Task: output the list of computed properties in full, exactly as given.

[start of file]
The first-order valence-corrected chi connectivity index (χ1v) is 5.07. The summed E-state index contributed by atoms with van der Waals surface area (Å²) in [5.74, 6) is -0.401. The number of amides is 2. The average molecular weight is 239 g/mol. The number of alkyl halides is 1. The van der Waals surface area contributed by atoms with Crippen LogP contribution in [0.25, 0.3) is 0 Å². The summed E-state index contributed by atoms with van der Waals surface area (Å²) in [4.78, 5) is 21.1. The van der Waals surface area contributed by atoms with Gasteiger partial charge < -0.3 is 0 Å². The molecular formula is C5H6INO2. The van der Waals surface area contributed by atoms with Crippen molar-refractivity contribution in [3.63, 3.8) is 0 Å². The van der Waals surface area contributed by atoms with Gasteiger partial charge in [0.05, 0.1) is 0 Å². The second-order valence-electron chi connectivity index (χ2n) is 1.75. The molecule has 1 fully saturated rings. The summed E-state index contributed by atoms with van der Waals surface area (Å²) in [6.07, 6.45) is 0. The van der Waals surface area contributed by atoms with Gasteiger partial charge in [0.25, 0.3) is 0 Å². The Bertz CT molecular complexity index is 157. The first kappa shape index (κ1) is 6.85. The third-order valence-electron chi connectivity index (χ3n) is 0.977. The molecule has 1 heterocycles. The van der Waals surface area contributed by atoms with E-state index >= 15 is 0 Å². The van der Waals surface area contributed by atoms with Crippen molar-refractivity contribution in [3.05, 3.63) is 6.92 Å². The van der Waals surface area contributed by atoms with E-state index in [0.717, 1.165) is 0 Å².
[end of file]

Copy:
The first-order valence-corrected chi connectivity index (χ1v) is 5.07. The summed E-state index contributed by atoms with van der Waals surface area (Å²) in [5.74, 6) is -0.401. The number of amides is 2. The average molecular weight is 239 g/mol. The number of alkyl halides is 1. The van der Waals surface area contributed by atoms with Crippen LogP contribution in [0.25, 0.3) is 0 Å². The summed E-state index contributed by atoms with van der Waals surface area (Å²) in [4.78, 5) is 21.1. The van der Waals surface area contributed by atoms with Gasteiger partial charge < -0.3 is 0 Å². The molecular formula is C5H6INO2. The van der Waals surface area contributed by atoms with Crippen molar-refractivity contribution in [3.63, 3.8) is 0 Å². The van der Waals surface area contributed by atoms with Gasteiger partial charge in [0.05, 0.1) is 0 Å². The second-order valence-electron chi connectivity index (χ2n) is 1.75. The molecule has 1 fully saturated rings. The summed E-state index contributed by atoms with van der Waals surface area (Å²) in [6.07, 6.45) is 0. The van der Waals surface area contributed by atoms with Gasteiger partial charge in [0.25, 0.3) is 0 Å². The Bertz CT molecular complexity index is 157. The first kappa shape index (κ1) is 6.85. The third-order valence-electron chi connectivity index (χ3n) is 0.977. The molecule has 1 heterocycles. The van der Waals surface area contributed by atoms with E-state index >= 15 is 0 Å². The van der Waals surface area contributed by atoms with Crippen molar-refractivity contribution in [3.05, 3.63) is 6.92 Å². The van der Waals surface area contributed by atoms with E-state index in [0.717, 1.165) is 0 Å².